The conventional wisdom--at least in Washington--is that election years are when federal workers have the best chance of getting a juicy pay raise. The idea is that an incumbent president can help himself (or his party's candidate) to several million easy votes by giving federal employees--and their appreciative spouses--a bigger-than-usual raise.

But what passes for logic inside the Capital Beltway doesn't always make sense out where most Americans (and their elected representatives) call home. Jimmy Carter was the last president to give federal employees a super-generous increase. He announced a 9.1 percent white-collar raise (remember those were the days of double-digit inflation) just before the election. He lost.

Something like that--a battle for the hearts and minds of federal workers--is taking place within the administration.

Those who are drawing up the president's budget must decide how much they can (and should) give federal workers in 2001. Right now, the figure is hovering around 3.5 percent. But that could go up or down based on political decisions and private-sector pay changes this year.

If the figure is too low to suit pro-federal worker politicians (and unions), they may do what they did last year: Demand parity with any 2001 military pay increase. That's what happened this year: Congress raised the 4.4 percent President Clinton had proposed for civil servants to the 4.8 percent Congress approved for uniformed military personnel.

One thing for sure. It won't be 9.1 percent no matter how well--or badly--the Democratic presidential candidate is doing when the final decision is made.

Departures The U.S. Army Security Assistance Command's security officer, Spencer Charles, has retired after nearly 42 years with Uncle Sam.

His first career, in an Air Force uniform, lasted 22 years. He then joined the Postal Service before moving to USASAC to set up its security program and information-disclosure system.

Not to be outdone in the longevity department, Milt Lichtman, of the Internal Revenue Service's office of chief counsel, has retired after 46 years of federal service.

Dueling Adjustments Federal workers who retired under the regular Civil Service Retirement System got a 2.4 percent cost-of-living adjustment in January. That reflects the rise in living costs from the third quarter (July, August and September) of 1998 to the third quarter of 1999.

But federal workers who are retired for job-related injury or illness under the FECA (Federal Employees Compensation Act) program will be getting an adjustment of 2.7 percent later this year.

Why the difference if both are based on the rise in inflation?

The simple answer is that regular retiree adjustments are based on changes in the consumer price index from the third quarter of one year to the third quarter of the next, whereas the disability adjustments are based on the changes from fourth quarter to fourth quarter. Over time, the adjustments even out, although regular and FECA retirees get slightly different amounts each year based on slightly different effective dates.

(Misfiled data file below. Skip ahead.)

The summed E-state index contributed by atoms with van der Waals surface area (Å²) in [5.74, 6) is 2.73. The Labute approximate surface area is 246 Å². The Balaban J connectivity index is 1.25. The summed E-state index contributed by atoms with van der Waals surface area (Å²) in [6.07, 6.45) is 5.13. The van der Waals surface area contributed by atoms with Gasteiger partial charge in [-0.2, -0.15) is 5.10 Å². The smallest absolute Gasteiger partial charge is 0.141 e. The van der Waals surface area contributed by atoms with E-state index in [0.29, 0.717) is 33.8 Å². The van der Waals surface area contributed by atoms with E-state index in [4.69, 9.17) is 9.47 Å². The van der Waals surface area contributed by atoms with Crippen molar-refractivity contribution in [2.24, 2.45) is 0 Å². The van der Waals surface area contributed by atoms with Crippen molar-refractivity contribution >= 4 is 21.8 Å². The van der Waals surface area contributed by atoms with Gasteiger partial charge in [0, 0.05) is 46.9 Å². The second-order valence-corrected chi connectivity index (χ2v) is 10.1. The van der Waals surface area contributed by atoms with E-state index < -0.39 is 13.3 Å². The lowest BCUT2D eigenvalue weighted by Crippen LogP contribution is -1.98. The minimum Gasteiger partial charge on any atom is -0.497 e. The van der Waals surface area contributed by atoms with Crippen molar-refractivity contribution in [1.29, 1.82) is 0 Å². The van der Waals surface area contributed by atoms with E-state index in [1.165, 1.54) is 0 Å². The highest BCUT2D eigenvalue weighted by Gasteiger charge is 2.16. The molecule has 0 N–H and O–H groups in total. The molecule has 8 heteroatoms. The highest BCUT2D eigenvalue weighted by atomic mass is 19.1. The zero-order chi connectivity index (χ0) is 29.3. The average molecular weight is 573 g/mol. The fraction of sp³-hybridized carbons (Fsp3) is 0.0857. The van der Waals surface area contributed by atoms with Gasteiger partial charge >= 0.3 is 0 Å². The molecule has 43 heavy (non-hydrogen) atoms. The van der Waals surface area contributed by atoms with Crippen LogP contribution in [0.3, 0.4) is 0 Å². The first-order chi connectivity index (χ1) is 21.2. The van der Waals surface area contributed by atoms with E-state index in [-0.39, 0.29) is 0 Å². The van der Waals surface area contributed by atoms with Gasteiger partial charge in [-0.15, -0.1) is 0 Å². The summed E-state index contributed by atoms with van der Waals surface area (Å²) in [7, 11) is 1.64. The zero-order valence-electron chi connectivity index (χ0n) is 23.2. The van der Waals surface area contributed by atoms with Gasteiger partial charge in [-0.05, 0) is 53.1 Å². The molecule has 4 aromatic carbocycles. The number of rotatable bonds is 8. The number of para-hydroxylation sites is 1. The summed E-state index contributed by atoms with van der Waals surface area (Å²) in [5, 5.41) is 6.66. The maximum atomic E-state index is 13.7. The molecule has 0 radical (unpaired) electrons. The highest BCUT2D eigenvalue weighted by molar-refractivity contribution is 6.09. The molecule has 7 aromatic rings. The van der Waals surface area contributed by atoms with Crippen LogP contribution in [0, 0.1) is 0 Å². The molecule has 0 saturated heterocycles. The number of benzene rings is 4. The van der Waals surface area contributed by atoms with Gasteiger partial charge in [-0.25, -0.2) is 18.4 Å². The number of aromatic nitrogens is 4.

Federal workers--whose pay raises aren't linked to the cost of living--got an average 4.8 percent raise this year. The combined national and locality adjustment for white-collar federal workers in the Washington-Baltimore area was 4.94 percent.

Long-Term Care/Offset Bills The National Association of Retired Federal Employees says that lobbying back home by its members has persuaded a half-dozen House members to sign on as co-sponsors of bills to set up a long-term care insurance program for federal and military personnel and to back legislation that would modify the "offset" law, which can eliminate the spousal Social Security benefit of a federal retiree.

Thanks to a coalition of unions and organizations representing federal workers, retirees and military personnel, a record number of House and Senate members have co-sponsored long-term care insurance legislation and bills aimed at modifying the Social Security "windfall" and "offset" laws.

Those bills will be alive in the upcoming session of Congress, which is set to begin next week.

NOAA TB Screening The National Oceanic and Atmospherics Administration's facilities office is offering a free tuberculosis screening to employees.

An employee on the eight floor of SSMC 4 is said to have TB, although that has not been officially confirmed.

Screening for concerned employees started last week. For details, contact the health unit at 301-713-0545.

Mike Causey's e-mail address is

Thursday, Jan. 20, 2000